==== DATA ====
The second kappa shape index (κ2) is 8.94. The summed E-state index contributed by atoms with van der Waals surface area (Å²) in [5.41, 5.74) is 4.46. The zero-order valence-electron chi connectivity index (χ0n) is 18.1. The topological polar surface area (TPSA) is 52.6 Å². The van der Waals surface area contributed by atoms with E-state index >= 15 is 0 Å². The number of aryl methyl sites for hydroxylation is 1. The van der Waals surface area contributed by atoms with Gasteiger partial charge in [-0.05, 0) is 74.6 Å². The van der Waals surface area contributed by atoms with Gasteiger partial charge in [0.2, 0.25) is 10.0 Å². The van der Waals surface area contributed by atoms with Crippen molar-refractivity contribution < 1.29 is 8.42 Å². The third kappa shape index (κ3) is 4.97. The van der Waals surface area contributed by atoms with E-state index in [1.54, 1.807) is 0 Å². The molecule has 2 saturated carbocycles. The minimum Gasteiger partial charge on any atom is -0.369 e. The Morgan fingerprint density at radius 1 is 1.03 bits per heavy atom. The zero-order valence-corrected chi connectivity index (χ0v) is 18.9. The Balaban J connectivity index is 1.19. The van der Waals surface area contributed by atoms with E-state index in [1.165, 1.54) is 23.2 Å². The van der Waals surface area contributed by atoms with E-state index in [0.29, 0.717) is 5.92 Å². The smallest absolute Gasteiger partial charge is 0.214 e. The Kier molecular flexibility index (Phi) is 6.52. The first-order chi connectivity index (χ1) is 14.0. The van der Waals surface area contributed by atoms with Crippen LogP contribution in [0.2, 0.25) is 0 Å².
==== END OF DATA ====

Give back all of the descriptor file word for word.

The second kappa shape index (κ2) is 8.94. The summed E-state index contributed by atoms with van der Waals surface area (Å²) in [5.41, 5.74) is 4.46. The zero-order valence-electron chi connectivity index (χ0n) is 18.1. The topological polar surface area (TPSA) is 52.6 Å². The van der Waals surface area contributed by atoms with E-state index >= 15 is 0 Å². The number of aryl methyl sites for hydroxylation is 1. The van der Waals surface area contributed by atoms with Gasteiger partial charge in [-0.05, 0) is 74.6 Å². The van der Waals surface area contributed by atoms with Gasteiger partial charge in [0.2, 0.25) is 10.0 Å². The van der Waals surface area contributed by atoms with Crippen molar-refractivity contribution < 1.29 is 8.42 Å². The third kappa shape index (κ3) is 4.97. The van der Waals surface area contributed by atoms with E-state index in [1.54, 1.807) is 0 Å². The molecule has 2 saturated carbocycles. The minimum Gasteiger partial charge on any atom is -0.369 e. The Morgan fingerprint density at radius 1 is 1.03 bits per heavy atom. The zero-order valence-corrected chi connectivity index (χ0v) is 18.9. The Balaban J connectivity index is 1.19. The van der Waals surface area contributed by atoms with E-state index in [1.165, 1.54) is 23.2 Å². The van der Waals surface area contributed by atoms with E-state index in [0.29, 0.717) is 5.92 Å². The smallest absolute Gasteiger partial charge is 0.214 e. The Kier molecular flexibility index (Phi) is 6.52. The first-order chi connectivity index (χ1) is 14.0. The van der Waals surface area contributed by atoms with Crippen LogP contribution in [0.2, 0.25) is 0 Å².